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campaigning for domestic violence courts

The largest affiliate of the CWOI, Wizo Israel, has initiated the establishment of dedicated domestic violence courts in Israel, in a campaign to streamline justice for the victims of domestic violence.
On the International Day of Elimination of Violence against Women, Gila Oshrat, President of CWOI and of Wizo Israel, together with MP Merav Michaeli, organized a panel discussion on this subject in the Knesset, which included: the Minister of Justice Tzipi Livni, lawyers, social workers and professors from the Academia. The key note speaker was the Hon. Judy Harris Kluger, Chief of Policy and Planning for New York State's Unified Court.

For women escaping from the vicious cycle of domestic violence, facing a convoluted court system and a protracted criminal process against their abusive partners is nothing short of a nightmare. Unfortunately, as it stands today, this is exactly the reality in Israel.
After turning to social services and the justice system for protection, these highly vulnerable domestic violence victims often must face their abusive partners in several different courts to handle the different facets of the case – including civil, family and criminal – before several different judges. With the majority of these women terrified to come forward at all – much less press criminal charges – an inefficient court system and intimidating legal battle is a huge obstacle standing in the way of empowering abused women to secure protection from their abusive partners and rebuild their lives.
To further complicate matters, like the victims, law enforcement and social services officials also have to testify and explain the case to several different judges. As can be easily imagined, more than infrequently, the various presiding judges often only hear only select facets of the case and receive a fragmented picture of the story, leading to inefficient and sometimes conflicting sentencing.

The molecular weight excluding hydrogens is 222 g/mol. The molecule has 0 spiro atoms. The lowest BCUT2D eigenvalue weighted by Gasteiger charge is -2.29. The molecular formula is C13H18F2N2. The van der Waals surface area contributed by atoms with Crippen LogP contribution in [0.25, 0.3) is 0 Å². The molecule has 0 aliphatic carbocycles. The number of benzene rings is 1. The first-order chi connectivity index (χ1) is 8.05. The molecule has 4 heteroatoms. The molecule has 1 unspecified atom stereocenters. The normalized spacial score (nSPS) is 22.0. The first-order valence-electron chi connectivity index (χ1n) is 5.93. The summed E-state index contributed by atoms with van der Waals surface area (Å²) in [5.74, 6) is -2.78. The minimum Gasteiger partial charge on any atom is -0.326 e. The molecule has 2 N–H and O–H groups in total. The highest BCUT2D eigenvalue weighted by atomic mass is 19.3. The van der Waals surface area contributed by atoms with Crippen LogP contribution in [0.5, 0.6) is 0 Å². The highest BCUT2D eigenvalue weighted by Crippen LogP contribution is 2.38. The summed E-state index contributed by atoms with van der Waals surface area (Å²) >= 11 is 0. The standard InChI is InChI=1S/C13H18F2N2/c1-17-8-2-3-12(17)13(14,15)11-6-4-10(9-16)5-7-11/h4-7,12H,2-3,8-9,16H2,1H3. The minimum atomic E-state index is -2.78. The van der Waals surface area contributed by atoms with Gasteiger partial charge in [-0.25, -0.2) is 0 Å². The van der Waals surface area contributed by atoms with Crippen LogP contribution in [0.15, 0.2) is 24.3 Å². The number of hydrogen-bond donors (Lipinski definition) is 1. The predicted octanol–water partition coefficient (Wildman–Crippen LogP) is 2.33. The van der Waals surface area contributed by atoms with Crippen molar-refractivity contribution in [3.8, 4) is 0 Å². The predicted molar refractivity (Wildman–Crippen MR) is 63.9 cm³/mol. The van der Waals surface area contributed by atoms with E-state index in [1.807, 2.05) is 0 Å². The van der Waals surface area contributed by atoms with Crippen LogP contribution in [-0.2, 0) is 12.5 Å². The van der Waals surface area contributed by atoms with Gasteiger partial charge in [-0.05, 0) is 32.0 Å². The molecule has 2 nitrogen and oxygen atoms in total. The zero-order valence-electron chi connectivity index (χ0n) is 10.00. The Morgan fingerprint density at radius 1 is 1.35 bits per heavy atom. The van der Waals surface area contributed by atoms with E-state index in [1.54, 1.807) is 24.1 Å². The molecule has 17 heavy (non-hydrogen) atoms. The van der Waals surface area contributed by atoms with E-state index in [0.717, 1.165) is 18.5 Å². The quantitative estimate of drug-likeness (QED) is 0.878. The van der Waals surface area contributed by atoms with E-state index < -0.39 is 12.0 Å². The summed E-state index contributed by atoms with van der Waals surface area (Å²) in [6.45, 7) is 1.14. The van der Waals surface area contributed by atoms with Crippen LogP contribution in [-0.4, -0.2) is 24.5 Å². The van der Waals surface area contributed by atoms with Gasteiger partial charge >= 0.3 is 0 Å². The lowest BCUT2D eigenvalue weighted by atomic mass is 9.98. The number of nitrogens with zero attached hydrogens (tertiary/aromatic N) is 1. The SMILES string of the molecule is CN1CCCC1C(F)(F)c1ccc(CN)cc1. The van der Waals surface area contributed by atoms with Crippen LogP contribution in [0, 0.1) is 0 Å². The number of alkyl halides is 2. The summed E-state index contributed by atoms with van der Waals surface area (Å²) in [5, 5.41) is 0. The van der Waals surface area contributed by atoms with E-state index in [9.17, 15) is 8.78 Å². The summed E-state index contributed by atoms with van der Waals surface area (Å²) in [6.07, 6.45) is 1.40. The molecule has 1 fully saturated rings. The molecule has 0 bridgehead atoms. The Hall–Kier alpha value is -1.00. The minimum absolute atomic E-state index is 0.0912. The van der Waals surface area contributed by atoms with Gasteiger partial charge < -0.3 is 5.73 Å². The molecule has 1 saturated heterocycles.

Ahead of International Day for the Elimination of Violence Against Women, WIZO is hosting a special 'One Family, One Judge' initiative in the Knesset.  The proposal seeks to launch a single, designated court for domestic violence to streamline the legal process by integrating the various parties and courts involved – including law enforcement and welfare services – under the supervision of one judge. Furthermore, judges presiding over these designated courts will receive special training on the nature of domestic violence.
To help present the model to the Knesset, WIZO has invited American judge, Hon. Judy Harris Kluger, Chief of Policy and Planning for New York State’s Unified Court System and an instrumental figure in implementing the US version of 'One Family, One Judge.'

Help from America

Speaking on the challenges facing domestic violence victims in NY, Judge Kluger explains that previous to IDV (Integrated Domestic Violence) courts, domestic violence victims had to face their husbands in a number of different courts: Family court, divorce court and criminal court if criminal charges were to be pressed. Sometimes, Kluger mentioned, different judges from different courts would give conflicting sentences, especially when divorce and custody issues were concerned. Thanks to IDVs, one judge – with insight into all aspects of the case – oversees all facets of domestic violence cases, ensuring the more efficient delivery of justice.
Further to this, Judge Kluger explained that rates of recidivism have declined under this integrated system, which is a problem in Israel, where follow-up to domestic violence cases is often non-existent.

The numbers: Domestic Violence in Israel Today

To the great dismay of WIZO, domestic violence rates are on the rise in Israel, and an inefficient legal system does little to address the problem. In 2013 alone, 19 women were murdered by their partners and 11,000 domestic violence complaints were registered with the police. In total, the estimated domestic violence victim population numbers 200,000.
A Cause for Optimism

Promisingly, integrated domestic violence courts have been launched successfully in over 300 courts worldwide with positive results. Should the 'One Judge, One Family' initiative be implemented, Israel may be on the brink of a breakthrough in addressing its domestic violence problem.